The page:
Systems Security Review Process
Topic: Systems Security Review Process
Audience: Faculty and Staff
Last Update Date: March 10, 2014
Author: Dennis Bolton / Lou Kondek
- Servers are high profile targets and frequently come under attack due to their perceived importance and the potential to access either confidential data or computational resources. With this in mind, all servers at Oakland University are regularly audited to confirm that the organization's security standards existing in the organization are properly applied and that the environment is as secure as possible from intrusion or unauthorized access.
Systems Requiring Review
- Quarterly, University Technology Services (UTS) staff review a listing of all centrally managed server assets associated with Oakland University (OU). A server asset is defined as any networked computer or equipment that provides resources to clients. This includes, but is not limited to:
- File Servers
- Database Servers
- Application Servers
Overall Security Architecture
- It is the intent that all systems managed by OU have multiple layers of defense protecting themselves from viruses and malicious software.
- Real-time virus signature and heuristic scanning is performed on university owned servers running a Windows-based operating-system via a centrally managed enterprise antivirus system. This system routinely pushes out antivirus updates to the servers, performs periodic full-disk antivirus scans, and provides a central point for system administrators to analyze system reports.
- Operating system updates for Windows are centrally managed by a Windows Server Update Services (WSUS) server. This system actively downloads critical and security software updates and distributes them to University servers on a predetermined schedule. In the case of significant system updates, the schedule can be modified to permit the immediate deployment of an update.
- Operating system and application updates for Red Hat Enterprise Linux servers are centrally managed thru the Red Hat Network (RHN). This system alerts administrators to critical operating system and application updates as soon as they become available. Administrators review updates before applying them to the systems on a pre-determined schedule.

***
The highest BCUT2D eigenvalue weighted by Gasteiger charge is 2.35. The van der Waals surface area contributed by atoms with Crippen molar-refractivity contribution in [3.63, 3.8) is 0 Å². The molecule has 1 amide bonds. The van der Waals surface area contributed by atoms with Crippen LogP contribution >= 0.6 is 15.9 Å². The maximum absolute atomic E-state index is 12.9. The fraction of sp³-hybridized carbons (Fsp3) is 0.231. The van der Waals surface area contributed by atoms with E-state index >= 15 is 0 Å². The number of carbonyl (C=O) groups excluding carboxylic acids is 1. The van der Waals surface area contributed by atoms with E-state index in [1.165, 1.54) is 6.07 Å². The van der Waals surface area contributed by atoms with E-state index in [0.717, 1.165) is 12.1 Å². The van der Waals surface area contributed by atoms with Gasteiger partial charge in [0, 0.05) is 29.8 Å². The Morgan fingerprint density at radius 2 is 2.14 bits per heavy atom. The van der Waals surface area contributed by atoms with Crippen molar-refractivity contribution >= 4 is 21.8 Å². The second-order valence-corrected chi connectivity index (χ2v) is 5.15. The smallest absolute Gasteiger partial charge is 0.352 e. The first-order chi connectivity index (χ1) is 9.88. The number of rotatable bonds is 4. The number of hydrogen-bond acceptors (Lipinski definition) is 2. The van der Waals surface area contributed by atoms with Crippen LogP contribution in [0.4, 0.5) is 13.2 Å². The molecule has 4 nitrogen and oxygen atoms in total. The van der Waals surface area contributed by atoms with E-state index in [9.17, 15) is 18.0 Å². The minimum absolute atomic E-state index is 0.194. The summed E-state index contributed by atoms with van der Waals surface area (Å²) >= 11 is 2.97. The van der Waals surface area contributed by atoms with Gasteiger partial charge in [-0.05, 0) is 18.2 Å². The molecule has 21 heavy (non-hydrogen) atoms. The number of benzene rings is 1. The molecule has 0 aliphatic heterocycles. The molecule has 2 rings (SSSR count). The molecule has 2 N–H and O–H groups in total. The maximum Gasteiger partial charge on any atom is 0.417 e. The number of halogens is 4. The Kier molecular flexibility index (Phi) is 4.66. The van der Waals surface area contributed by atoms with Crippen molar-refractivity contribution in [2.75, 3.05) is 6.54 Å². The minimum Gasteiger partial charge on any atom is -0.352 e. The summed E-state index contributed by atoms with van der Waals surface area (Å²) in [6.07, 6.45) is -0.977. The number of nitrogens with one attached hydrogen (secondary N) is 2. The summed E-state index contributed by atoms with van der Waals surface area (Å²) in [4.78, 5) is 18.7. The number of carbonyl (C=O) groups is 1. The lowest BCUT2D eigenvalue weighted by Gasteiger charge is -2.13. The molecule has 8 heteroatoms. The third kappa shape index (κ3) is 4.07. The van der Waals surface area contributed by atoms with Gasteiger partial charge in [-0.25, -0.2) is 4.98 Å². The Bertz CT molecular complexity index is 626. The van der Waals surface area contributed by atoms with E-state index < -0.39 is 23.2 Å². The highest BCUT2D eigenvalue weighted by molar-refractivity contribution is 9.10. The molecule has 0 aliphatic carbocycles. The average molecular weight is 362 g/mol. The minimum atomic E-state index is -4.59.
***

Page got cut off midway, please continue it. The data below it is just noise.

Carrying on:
- Local administrator accounts are secured using strict security guidelines. Local administrator accounts are renamed to discourage password guessing, and set with a complex password of more than 15 characters including letters, numbers and special characters. Local administrator accounts are used as infrequently as possible, and all pass phrases are securely escrowed into a vault for secure storage.
- Firewalls and intrusion detection systems (IDSs) are utilized at the University to protect systems from malicious scans, probes and activity. There are multiple layers of defense for University systems, and the default security policy is not to allow any traffic to known systems. A formal Firewall Change Request process must take place explicitly to open communications to University systems. System administrators monitor for malicious or abnormal activity and take corrective actions as appropriate.
Maintenance of Asset List
- University Technology Services Operations and the Network Security Analyst should be notified of any server additions, retirements or IP address changes. Any modifications are then reflected into the listing of server assets and related documentation.
- Servers should be reviewed for security every three months by the Systems Administrator. The listing maintained by University Technology Services Staff state the findings at the date of the previous audit, as well as the scheduled date of the next audit.
Server Review Requirements
- When a server audit takes place, a task should be created in the internal UTS ticketing system by a system administrator normally responsible for the operation of the server to perform a system audit. During the system audit, several checks must be performed, including:
Verification of current version of operating system.
- Operating system and relevant libraries should be up to date per vendor and industry recommendations. Any critical security updates or bug fixes should be applied unless application requirements prohibit the upgrade. In this case, a documented justification must be made and other controls put into place to ensure system security.